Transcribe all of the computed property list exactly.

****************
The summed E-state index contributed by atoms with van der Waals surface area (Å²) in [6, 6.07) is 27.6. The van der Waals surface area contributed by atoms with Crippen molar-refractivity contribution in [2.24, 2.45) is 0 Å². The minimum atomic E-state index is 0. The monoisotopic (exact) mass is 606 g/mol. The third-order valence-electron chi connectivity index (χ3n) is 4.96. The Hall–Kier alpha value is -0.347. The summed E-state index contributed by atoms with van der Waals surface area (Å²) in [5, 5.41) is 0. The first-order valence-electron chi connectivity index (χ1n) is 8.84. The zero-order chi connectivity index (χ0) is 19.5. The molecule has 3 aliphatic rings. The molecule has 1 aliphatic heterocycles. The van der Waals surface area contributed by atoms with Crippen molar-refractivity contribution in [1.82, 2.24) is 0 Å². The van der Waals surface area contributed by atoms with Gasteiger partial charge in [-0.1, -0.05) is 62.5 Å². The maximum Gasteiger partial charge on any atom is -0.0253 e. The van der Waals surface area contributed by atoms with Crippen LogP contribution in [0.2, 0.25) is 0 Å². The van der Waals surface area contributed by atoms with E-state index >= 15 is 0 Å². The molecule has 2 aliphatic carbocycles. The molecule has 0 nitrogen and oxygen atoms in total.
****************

The summed E-state index contributed by atoms with van der Waals surface area (Å²) in [6, 6.07) is 27.6. The van der Waals surface area contributed by atoms with Crippen molar-refractivity contribution in [2.24, 2.45) is 0 Å². The minimum atomic E-state index is 0. The monoisotopic (exact) mass is 606 g/mol. The third-order valence-electron chi connectivity index (χ3n) is 4.96. The Hall–Kier alpha value is -0.347. The summed E-state index contributed by atoms with van der Waals surface area (Å²) in [5, 5.41) is 0. The first-order valence-electron chi connectivity index (χ1n) is 8.84. The zero-order chi connectivity index (χ0) is 19.5. The molecule has 3 aliphatic rings. The molecule has 1 aliphatic heterocycles. The van der Waals surface area contributed by atoms with Crippen molar-refractivity contribution in [1.82, 2.24) is 0 Å². The van der Waals surface area contributed by atoms with Gasteiger partial charge in [-0.1, -0.05) is 62.5 Å². The maximum Gasteiger partial charge on any atom is -0.0253 e. The van der Waals surface area contributed by atoms with Crippen LogP contribution in [0.2, 0.25) is 0 Å². The van der Waals surface area contributed by atoms with E-state index >= 15 is 0 Å². The molecule has 2 aliphatic carbocycles. The molecule has 0 nitrogen and oxygen atoms in total.